"We teach our children how to measure, how to weigh, but we fail to teach them how to revere, how to sense wonder and awe, the sense of the sublime, the sign of inward greatness of the human soul," Abraham Joshua Heschel, the great Jewish rabbi, once observed. This inspiring drama written by Gregory Allen Howard and directed by Boaz Yakin (The Price of Rubies) is based on the true story of a Virginia high school football team and the two coaches, one black and one white, who led them during one season to great triumphs both on and off the field. As a team, they learned to practice reverence.

In 1971, Alexandria, Virginia, is a community torn apart by racial hatred and the order to integrate their public high schools through busing. When Herman Boone (Denzel Washington), an African-American from South Carolina, is hired as head coach of the T. C. Williams High School Titans, there is a lot of resentment in the football-crazed community. Bill Yoast (Will Patton), the former head coach, is a white man rumored to be a candidate for the Hall of Fame. He initially decides to take a job at another school, but he changes his mind out of loyalty to the boys he's trained for years. He signs up to work under Boone as a defensive coach. Yoast's biggest supporter in the town is his nine-year-old daughter Sheryl (Hayden Panettiere), an avid football fan.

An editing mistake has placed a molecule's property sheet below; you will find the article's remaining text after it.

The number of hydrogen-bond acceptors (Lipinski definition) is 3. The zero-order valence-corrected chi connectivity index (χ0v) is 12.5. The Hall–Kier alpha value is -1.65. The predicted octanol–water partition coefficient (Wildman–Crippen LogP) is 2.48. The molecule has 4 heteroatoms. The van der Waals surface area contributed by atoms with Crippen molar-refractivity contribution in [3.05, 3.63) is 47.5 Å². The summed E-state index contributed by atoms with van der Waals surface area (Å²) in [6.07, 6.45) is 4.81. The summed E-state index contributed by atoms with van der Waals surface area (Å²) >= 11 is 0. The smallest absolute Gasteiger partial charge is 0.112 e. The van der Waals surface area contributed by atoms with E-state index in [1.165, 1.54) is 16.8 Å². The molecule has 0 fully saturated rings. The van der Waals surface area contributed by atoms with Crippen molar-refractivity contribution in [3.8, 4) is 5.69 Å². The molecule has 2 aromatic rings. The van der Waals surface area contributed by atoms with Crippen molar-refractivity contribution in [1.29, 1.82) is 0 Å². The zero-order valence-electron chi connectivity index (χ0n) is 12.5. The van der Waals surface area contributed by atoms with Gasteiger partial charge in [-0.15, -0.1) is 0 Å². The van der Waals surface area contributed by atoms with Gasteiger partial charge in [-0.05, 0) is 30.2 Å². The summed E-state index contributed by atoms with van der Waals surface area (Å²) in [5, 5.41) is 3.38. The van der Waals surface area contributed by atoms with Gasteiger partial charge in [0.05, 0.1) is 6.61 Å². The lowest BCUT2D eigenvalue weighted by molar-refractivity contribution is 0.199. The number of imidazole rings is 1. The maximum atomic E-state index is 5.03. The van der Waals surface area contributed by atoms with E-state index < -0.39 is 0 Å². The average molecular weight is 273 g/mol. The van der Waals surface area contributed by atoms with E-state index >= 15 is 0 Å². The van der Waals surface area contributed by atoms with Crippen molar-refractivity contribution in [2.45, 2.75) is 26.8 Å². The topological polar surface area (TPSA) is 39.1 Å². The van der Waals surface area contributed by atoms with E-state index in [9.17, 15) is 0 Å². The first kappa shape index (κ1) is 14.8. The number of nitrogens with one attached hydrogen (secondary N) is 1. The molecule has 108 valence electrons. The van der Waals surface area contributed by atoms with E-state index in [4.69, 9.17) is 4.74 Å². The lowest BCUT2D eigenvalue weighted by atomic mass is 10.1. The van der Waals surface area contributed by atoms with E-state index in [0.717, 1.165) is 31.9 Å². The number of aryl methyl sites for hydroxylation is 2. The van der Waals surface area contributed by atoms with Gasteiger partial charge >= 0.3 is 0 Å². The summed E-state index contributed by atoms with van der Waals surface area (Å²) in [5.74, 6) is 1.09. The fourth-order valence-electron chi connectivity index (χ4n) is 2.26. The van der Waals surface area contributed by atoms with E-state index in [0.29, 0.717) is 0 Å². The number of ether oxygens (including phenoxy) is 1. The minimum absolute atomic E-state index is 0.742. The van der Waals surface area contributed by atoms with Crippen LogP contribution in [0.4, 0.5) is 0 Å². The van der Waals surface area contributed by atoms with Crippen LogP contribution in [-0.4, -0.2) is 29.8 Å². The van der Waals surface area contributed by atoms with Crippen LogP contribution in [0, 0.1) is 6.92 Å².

Boone realizes the hard work that lies ahead when he takes the team to football camp in Gettysburg, Pennsylvania. There he proves to be a rigid disciplinarian and a moral leader. He forces the whites to stay with black roommates and gives the players the assignment of learning something personal about each and every one of their teammates. Again and again, Boone hammers home the point that they can only win if they work together on the common goal of becoming the best team possible. After leading them on a 3 a.m. romp through the woods to the Gettysburg battlefield, he tells them: "If we don't come together on this hallowed ground, we, too, will be destroyed."

Remember the Titans shows how radical respect — or, to use the religious term, reverence — is a flinty antidote to the virus of racial hatred and bigotry. In a variety of wonderful scenes, the filmmakers show us how these black and white boys learn to salute the inner greatness of each other's souls. The sport of football becomes a laboratory for racial harmony and common effort. In addition to the stirring performances by Denzel Washington and Will Patton as sterling moral leaders, mention must also be made of Ryan Hurst as Bertier and Wood Harris as Big Ju, two football players whose interracial friendship serves as a galvanizing example for the rest of the Titans.

Special features on the Director's Cut include: four deleted scenes; "Denzel Becomes Boone" Featurette; "Beating The Odds" Featurette; "Remember The Titans: An Inspirational Journey Behind the Scenes," hosted by Lynn Swann.